June 21, 1838
My Dear, Dear Georgiana,

    Only think how long it is since I have written to you, and how changed I am since then -- the mother of three children! Well, if I have not kept the reckoning of old times, let this last circumstance prove my apology, for I have been hand, heart, and head full since I saw you.

    Now, today, for example, I'll tell you what I had on my mind from dawn to dewy eve. In the first place I waked about half after four and thought, "Bless me, how light it is! I must get out of bed and rap to wake up Mina, for breakfast must be had at six o'clock this morning." So out of bed I jump and seize the tongs and pound, pound, pound over poor Mina's sleepy head, charitably allowing her about half an hour to get waked up in, -- that being the quantum of time that it takes me, -- or used to. Well, then baby wakes -- qua, qua, qua, so I give him his breakfast.... I get my frock half on and baby by that time has kicked himself down off his pillow, and is crying and fisting the bed-clothes in great order. I stop with one sleeve off and one on to settle matters with him. Having planted him bolt upright and gone all up and down the chamber barefoot to get pillows and blankets to prop him up, I finish putting my frock on and hurry down to satisfy myself by actual observation that the breakfast is in progress. Then back I come into the nursery, where, remembering that it is washing day and that there is a great deal of work to be done, I apply myself vigorously to sweeping, dusting, and the setting to rights so necessary where there are three little mischiefs always pulling down as fast as one can put up.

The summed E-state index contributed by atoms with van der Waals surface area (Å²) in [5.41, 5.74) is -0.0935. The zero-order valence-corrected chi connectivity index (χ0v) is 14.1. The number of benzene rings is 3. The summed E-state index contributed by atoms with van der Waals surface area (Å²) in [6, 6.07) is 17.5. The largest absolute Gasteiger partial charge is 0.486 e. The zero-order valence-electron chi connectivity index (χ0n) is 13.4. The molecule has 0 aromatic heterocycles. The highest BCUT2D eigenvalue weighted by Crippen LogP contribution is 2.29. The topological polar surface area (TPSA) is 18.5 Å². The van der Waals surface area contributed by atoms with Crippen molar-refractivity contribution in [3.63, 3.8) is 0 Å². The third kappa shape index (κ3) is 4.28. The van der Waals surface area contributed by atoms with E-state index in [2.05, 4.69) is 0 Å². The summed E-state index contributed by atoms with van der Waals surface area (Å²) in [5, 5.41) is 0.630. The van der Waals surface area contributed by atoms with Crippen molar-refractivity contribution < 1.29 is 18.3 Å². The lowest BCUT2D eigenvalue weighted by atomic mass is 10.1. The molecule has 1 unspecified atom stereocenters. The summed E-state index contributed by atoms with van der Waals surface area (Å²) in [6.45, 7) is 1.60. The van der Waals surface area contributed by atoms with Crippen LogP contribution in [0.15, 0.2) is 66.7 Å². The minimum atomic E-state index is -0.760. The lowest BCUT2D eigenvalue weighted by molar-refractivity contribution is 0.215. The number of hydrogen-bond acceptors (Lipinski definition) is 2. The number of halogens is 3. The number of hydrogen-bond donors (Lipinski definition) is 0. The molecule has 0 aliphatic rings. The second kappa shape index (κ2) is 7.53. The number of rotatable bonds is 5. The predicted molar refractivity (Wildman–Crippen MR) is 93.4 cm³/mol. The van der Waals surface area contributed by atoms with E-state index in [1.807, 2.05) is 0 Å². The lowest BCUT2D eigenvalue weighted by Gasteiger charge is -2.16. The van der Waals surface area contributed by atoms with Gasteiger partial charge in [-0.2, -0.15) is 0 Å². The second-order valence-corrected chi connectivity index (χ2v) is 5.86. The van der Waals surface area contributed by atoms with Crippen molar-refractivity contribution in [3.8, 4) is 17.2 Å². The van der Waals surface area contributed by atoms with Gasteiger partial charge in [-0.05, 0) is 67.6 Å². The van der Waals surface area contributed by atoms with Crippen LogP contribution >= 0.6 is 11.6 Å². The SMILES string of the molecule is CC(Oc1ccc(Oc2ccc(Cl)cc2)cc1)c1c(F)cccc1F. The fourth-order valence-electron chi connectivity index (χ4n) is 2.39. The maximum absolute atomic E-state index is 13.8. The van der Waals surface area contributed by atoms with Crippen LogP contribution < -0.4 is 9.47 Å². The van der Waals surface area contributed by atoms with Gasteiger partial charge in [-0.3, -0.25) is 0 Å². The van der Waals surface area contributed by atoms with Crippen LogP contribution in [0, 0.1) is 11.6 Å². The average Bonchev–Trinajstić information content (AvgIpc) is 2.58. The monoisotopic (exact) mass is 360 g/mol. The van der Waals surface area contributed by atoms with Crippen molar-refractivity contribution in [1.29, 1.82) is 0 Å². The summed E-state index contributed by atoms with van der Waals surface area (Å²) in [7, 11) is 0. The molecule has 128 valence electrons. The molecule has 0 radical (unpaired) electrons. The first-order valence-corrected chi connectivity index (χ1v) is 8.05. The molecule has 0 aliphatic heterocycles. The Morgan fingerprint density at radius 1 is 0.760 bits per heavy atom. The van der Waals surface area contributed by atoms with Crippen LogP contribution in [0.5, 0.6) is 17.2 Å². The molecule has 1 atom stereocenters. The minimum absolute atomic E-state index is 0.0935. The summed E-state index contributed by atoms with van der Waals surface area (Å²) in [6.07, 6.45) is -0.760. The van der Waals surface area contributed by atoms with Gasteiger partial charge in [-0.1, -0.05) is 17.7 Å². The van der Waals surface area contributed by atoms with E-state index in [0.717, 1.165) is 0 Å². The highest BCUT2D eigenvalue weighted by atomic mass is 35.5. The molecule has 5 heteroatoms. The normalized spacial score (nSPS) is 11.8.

Then there are Miss H[attie] and Miss E[liza], concerning whom Mary[Beecher Perkins] will furnish you with all suitable particulars, who are chattering, hallooing, or singing at the tops of their voices, as may suit their various states of mind, while the nurse is getting their breakfast ready. This meal being cleared away, Mr. Stowe dispatched to market with various memoranda of provisions, etc., and the baby being washed and dressed, I begin to think what next must be done. I start to cut out some little dresses, have just calculated the length and got one breadth torn off when Master Henry makes a doleful lip and falls to crying with might and main. I catch him up and turning round see one of his sisters flourishing the things out of my workbox in fine style. Moving it away and looking the other side I see the second little mischief seated by the hearth chewing coals and scraping up ashes with great apparent relish. Grandmother lays hold upon her and charitably offers to endeavor to quiet baby while I go on with my work. I set at it again, pick up a dozen pieces, measure them once more to see which is the right one, and proceed to cut out some others, when I see the twins on the point of quarreling with each other. Number one pushes number two over. Number two screams: that frightens the baby and he joins in. I call number one a naughty girl, take the persecuted one in my arms, and endeavor to comfort her.... Meanwhile number one makes her way to the slop jar and forthwith proceeds to wash her apron in it. Grandmother catches her by one shoulder, drags her away, and sets the jar out of her reach. By and by the nurse comes up from her sweeping. I commit the children to her, and finish cutting out the frocks.

    But let this suffice, for of such details as these are all my days made up. Indeed, my dear, I am but a mere drudge with few ideas beyond babies and housekeeping. As for thoughts, reflections, and sentiments, good lack! good lack!

    I suppose I am a dolefully uninteresting person at present, but I hope I shall grow young again one of these days, for it seems to me that matters cannot always stand exactly as they do now.

    Well, Georgy, this marriage is -- yes, I will speak well of it, after all; for when I can stop and think long enough to discriminate my head from my heels, I must say that I think myself a fortunate woman both in husband and children. My children I would not change for all the ease, leisure, and pleasure that I could have without them. They are money on interest whose value will be constantly increasing.


[HBS to Georgiana May, as quoted in The Limits of Sisterhood, pp. 65-6.]